5. The current (fifth edition) of the Diagnostic and Statistical Manual of Mental Disorders lists gender dysphoria as a mental disorder, but only in cases “associated with clinically significant distress or impairment in social, occupational, or other important areas of functioning” (cited in “What is Gender Dysphoria?

  6. “Sex and Gender Identity,” It’s nonsensical, of course, to claim that biological sex is arbitrarily “assigned” at birth. Except in rare cases where disorders of sexual development (DSDs) are present, a newborn’s sex is obvious. Even in cases of DSDs, the newborn is still either male or female. There may be developmental abnormalities, but there is no third possibility when it comes to an individual’s sex. “As the pediatric endocrinologist Quentin L. Van Meter writes, ‘The exceedingly rare DSDs are all medically identifiable deviations from the sexual binary norm. The 2006 consensus statement of the Intersex Society of North America and the 2015 revision of the statement does not endorse DSD as a third sex.’” (Ryan T. Anderson, When Harry Became Sally: Responding to the Transgender Moment [New York: Encounter Books, 2018], 88).

  7. “Your gender identity is how you feel inside and how you express those feelings” (“Sex and Gender Identity”).

  8. The Human Rights Campaign advises, “Refrain from contrasting trans men and women with ‘real’ or ‘biological’ men and women. Contrasting transgender people with ‘real’ or ‘biological’ men and women is a false comparison. They are real men and women, and doing so contributes to the inaccurate perception that transgender people are being deceptive when, in fact, they are being authentic and courageous,” (“HRC’s Brief Guide to Getting Transgender Coverage Right,”

  9. In New York City, for example, an employer can be fined up to $250,000 for failing to comply in these areas (“Gender Identity/Gender Expression – CCHR,” Many view this as speech compelled by the government to affirm currently popular gender ideology. Eugene Volokh argues that this is equivalent to compelling someone to address another person as “Milord,” “Your Holiness,” or “thee” (“Opinion | You Can Be Fined for Not Calling People ‘Ze’ or ‘Hir,’ If That’s the Pronoun They Demand That You Use,” Washington Post, October 23, 2021,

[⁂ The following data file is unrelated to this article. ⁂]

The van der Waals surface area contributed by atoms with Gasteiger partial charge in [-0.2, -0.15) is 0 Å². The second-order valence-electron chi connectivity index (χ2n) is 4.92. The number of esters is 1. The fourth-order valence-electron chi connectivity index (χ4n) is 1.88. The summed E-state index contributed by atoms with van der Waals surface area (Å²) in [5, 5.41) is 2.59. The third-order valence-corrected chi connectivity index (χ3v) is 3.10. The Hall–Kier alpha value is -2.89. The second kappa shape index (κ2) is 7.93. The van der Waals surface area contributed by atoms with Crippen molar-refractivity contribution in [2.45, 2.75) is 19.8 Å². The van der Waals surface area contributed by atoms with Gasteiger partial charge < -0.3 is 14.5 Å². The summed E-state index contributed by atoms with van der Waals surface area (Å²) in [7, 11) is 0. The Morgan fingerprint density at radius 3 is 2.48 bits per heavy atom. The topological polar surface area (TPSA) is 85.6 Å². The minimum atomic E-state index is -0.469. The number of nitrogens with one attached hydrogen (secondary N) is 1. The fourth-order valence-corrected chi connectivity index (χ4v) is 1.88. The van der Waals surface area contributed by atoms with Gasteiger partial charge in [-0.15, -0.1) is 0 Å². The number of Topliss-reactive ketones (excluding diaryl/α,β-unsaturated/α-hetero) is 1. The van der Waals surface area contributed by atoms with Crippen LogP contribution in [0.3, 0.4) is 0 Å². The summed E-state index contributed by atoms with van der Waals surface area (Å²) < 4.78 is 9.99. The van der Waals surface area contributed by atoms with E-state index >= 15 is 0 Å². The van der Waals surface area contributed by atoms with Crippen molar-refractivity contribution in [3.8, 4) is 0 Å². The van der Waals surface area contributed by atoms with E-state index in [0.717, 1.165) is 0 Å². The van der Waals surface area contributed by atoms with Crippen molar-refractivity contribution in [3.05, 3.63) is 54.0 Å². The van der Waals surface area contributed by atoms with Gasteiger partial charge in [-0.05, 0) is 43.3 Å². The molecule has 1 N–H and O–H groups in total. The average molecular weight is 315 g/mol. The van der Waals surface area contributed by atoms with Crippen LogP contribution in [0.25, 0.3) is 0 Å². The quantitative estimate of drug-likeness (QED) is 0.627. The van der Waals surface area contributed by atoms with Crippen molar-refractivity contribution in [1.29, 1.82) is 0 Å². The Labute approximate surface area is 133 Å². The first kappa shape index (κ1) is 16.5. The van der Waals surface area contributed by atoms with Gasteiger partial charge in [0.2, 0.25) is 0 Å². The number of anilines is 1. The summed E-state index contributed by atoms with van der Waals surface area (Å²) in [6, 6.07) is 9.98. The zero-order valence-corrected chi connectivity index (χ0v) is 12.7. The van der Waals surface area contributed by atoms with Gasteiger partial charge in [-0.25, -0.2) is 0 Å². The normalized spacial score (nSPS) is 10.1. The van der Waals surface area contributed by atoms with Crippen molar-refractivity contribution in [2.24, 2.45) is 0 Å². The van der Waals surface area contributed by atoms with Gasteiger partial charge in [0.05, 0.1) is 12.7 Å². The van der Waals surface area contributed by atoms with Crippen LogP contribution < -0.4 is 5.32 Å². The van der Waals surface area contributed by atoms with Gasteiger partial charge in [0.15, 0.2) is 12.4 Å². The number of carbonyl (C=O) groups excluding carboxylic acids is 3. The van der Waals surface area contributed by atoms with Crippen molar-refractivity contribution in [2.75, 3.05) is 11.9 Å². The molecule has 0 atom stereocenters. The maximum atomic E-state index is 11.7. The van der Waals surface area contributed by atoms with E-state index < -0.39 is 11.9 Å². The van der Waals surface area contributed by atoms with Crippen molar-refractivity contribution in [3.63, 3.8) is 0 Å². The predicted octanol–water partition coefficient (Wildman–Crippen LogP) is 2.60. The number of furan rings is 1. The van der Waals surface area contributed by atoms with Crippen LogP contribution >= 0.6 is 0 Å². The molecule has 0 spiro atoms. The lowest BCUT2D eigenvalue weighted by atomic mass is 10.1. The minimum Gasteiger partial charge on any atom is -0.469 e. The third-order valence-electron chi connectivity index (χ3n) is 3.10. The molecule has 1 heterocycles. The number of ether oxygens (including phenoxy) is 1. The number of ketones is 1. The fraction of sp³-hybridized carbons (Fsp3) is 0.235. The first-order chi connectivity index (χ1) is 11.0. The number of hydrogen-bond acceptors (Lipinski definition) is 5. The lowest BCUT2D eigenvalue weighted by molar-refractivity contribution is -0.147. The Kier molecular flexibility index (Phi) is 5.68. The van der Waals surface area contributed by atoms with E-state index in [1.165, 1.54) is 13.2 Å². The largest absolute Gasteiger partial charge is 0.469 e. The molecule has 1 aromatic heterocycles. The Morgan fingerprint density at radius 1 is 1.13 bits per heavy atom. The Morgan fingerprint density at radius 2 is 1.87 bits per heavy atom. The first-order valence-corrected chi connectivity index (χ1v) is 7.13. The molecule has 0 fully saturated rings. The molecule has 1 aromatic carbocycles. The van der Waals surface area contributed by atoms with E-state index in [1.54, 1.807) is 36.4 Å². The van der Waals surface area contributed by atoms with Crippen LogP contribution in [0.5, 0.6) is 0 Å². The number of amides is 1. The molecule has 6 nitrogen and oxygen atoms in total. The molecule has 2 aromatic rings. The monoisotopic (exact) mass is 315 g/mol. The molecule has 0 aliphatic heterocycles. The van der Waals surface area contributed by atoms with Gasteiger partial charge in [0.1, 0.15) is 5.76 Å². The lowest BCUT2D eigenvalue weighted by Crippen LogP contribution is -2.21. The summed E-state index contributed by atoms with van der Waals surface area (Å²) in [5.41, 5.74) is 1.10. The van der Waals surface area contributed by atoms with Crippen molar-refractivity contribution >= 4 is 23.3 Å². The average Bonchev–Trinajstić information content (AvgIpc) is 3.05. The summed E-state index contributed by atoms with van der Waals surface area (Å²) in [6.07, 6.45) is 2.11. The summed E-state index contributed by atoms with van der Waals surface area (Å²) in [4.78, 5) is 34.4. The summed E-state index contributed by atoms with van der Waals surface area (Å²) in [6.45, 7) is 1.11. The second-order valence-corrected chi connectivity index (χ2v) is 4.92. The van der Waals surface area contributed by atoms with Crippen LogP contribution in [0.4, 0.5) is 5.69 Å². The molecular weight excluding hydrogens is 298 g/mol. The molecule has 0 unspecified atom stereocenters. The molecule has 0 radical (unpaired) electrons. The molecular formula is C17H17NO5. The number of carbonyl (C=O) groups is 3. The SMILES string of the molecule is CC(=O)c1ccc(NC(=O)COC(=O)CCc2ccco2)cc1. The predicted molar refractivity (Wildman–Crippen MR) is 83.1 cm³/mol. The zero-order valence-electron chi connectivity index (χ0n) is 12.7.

10. By “gender” here, I mean biological sex. Activists seek to completely sever the concept of gender from biological sex, but this tears the concept away from its physical and linguistic foundations, robbing it of meaning in the process. Masculinity and femininity could be described as a spectrum (e.g., a woman exhibiting more or fewer typically feminine traits), but biological sex cannot. Severing the term “gender” from biological sex leads to incoherent claims, such as a person being neither male nor female, or both at the same time, or being male one week and female the next. These are descriptions that in no way map onto physical reality.

  11. Anderson, Harry Became Sally, 79.

  12. “Executive Summary – Sexuality and Gender,” The New Atlantis, McHugh taught at Johns Hopkins University School of Medicine, and for twenty-five years was the psychiatrist-in-chief at the Johns Hopkins Hospital. The New Atlantis notes that McHugh is “arguably the most important American psychiatrist of the last half-century.”

  13. Nancy R. Pearcey, Love Thy Body: Answering Hard Questions about Life and Sexuality (Grand Rapids: Baker, 2018), 203, 210. For a helpful exploration of how the West has become characterized by “expressive individualism” that seeks to conform reality to human desire, see Carl R. Trueman, The Rise and Triumph of the Modern Self: Cultural Amnesia, Expressive Individualism, and the Road to Sexual Revolution (Crossway, 2020).

  14. Ryan Anderson, “Transgender Ideology Is Riddled With Contradictions. Here Are the Big Ones,”

  15. Walker, God and the Transgender Debate, 48. Also see Deuteronomy 22:5, which prohibits men from presenting as women, and vice versa. J. Alan Branch comments, “While many people think the biblical prohibition of cross-dressing is obscurantist, the clothing of the cross-dresser acts as a proxy for embodiment and a corresponding rejection of God’s will” (J. Alan Branch, Affirming God’s Image: Addressing the Transgender Question with Science and Scripture (Bellingham, WA: Lexham Press, 2019), 44.

  16. Ibid., 50.

  17. Ibid., 142.

Christopher L. Reese (MDiv, ThM) is a writer, editor, and journalist. He is the founder and editor of The Worldview Bulletin and a general editor of the Dictionary of Christianity and Science (Zondervan, 2017) and Three Views on Christianity and Science (Zondervan, 2021). His work has appeared in Christianity Today, Bible Gateway, Beliefnet, Summit Ministries, and other sites.